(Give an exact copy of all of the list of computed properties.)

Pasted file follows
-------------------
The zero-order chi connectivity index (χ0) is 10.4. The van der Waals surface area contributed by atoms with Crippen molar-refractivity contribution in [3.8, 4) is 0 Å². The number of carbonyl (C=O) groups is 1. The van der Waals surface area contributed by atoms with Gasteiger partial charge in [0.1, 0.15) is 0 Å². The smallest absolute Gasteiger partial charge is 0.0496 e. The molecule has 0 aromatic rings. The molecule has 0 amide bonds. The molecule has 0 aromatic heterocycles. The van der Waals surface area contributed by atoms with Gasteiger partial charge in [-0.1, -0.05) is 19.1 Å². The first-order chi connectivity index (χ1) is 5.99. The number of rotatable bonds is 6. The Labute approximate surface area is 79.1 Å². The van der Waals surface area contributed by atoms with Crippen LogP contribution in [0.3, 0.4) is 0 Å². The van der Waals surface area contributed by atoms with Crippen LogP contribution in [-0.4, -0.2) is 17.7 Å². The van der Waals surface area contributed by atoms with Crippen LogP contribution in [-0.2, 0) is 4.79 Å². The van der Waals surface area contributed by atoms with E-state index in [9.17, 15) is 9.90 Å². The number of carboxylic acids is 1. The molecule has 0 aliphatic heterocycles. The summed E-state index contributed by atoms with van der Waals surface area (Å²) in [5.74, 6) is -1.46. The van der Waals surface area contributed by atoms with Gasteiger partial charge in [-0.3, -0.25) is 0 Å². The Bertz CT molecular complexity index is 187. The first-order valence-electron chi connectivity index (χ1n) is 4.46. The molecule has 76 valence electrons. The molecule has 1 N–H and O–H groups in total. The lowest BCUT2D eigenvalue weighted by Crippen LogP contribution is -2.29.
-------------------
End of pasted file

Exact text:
The zero-order chi connectivity index (χ0) is 10.4. The van der Waals surface area contributed by atoms with Crippen molar-refractivity contribution in [3.8, 4) is 0 Å². The number of carbonyl (C=O) groups is 1. The van der Waals surface area contributed by atoms with Gasteiger partial charge in [0.1, 0.15) is 0 Å². The smallest absolute Gasteiger partial charge is 0.0496 e. The molecule has 0 aromatic rings. The molecule has 0 amide bonds. The molecule has 0 aromatic heterocycles. The van der Waals surface area contributed by atoms with Gasteiger partial charge in [-0.1, -0.05) is 19.1 Å². The first-order chi connectivity index (χ1) is 5.99. The number of rotatable bonds is 6. The Labute approximate surface area is 79.1 Å². The van der Waals surface area contributed by atoms with Crippen LogP contribution in [0.3, 0.4) is 0 Å². The van der Waals surface area contributed by atoms with Crippen LogP contribution in [-0.4, -0.2) is 17.7 Å². The van der Waals surface area contributed by atoms with Crippen LogP contribution in [-0.2, 0) is 4.79 Å². The van der Waals surface area contributed by atoms with E-state index in [9.17, 15) is 9.90 Å². The number of carboxylic acids is 1. The molecule has 0 aliphatic heterocycles. The summed E-state index contributed by atoms with van der Waals surface area (Å²) in [5.74, 6) is -1.46. The van der Waals surface area contributed by atoms with Gasteiger partial charge in [-0.3, -0.25) is 0 Å². The Bertz CT molecular complexity index is 187. The first-order valence-electron chi connectivity index (χ1n) is 4.46. The molecule has 76 valence electrons. The molecule has 1 N–H and O–H groups in total. The lowest BCUT2D eigenvalue weighted by Crippen LogP contribution is -2.29.